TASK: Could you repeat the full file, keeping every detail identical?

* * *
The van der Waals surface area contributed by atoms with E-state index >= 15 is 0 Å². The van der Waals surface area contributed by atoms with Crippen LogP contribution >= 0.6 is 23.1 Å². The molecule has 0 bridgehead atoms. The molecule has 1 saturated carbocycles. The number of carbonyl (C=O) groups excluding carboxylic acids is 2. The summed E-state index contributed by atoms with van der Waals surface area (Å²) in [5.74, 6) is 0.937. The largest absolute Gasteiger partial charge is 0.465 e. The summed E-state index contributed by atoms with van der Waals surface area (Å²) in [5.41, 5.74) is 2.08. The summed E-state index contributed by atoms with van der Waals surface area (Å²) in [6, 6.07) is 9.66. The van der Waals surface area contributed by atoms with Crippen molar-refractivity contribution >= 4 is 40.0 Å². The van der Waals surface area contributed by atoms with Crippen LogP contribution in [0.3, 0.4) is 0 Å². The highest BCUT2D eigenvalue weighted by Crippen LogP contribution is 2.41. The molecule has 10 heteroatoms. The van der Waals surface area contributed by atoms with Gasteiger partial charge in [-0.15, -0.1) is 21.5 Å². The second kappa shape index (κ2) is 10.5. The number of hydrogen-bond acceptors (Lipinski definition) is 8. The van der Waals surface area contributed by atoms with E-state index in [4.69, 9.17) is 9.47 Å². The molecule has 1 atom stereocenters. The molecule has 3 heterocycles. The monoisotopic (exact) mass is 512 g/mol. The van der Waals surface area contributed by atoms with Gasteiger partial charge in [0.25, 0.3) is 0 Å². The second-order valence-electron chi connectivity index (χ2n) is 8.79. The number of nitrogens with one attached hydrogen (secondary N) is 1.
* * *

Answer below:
The van der Waals surface area contributed by atoms with E-state index >= 15 is 0 Å². The van der Waals surface area contributed by atoms with Crippen LogP contribution >= 0.6 is 23.1 Å². The molecule has 0 bridgehead atoms. The molecule has 1 saturated carbocycles. The number of carbonyl (C=O) groups excluding carboxylic acids is 2. The summed E-state index contributed by atoms with van der Waals surface area (Å²) in [5.74, 6) is 0.937. The largest absolute Gasteiger partial charge is 0.465 e. The summed E-state index contributed by atoms with van der Waals surface area (Å²) in [5.41, 5.74) is 2.08. The summed E-state index contributed by atoms with van der Waals surface area (Å²) in [6, 6.07) is 9.66. The van der Waals surface area contributed by atoms with Crippen molar-refractivity contribution >= 4 is 40.0 Å². The van der Waals surface area contributed by atoms with Crippen LogP contribution in [0.3, 0.4) is 0 Å². The highest BCUT2D eigenvalue weighted by Crippen LogP contribution is 2.41. The molecule has 10 heteroatoms. The van der Waals surface area contributed by atoms with Gasteiger partial charge in [-0.15, -0.1) is 21.5 Å². The second kappa shape index (κ2) is 10.5. The number of hydrogen-bond acceptors (Lipinski definition) is 8. The van der Waals surface area contributed by atoms with E-state index in [4.69, 9.17) is 9.47 Å². The molecule has 1 atom stereocenters. The molecule has 3 heterocycles. The monoisotopic (exact) mass is 512 g/mol. The van der Waals surface area contributed by atoms with Gasteiger partial charge in [0.25, 0.3) is 0 Å². The second-order valence-electron chi connectivity index (χ2n) is 8.79. The number of nitrogens with one attached hydrogen (secondary N) is 1.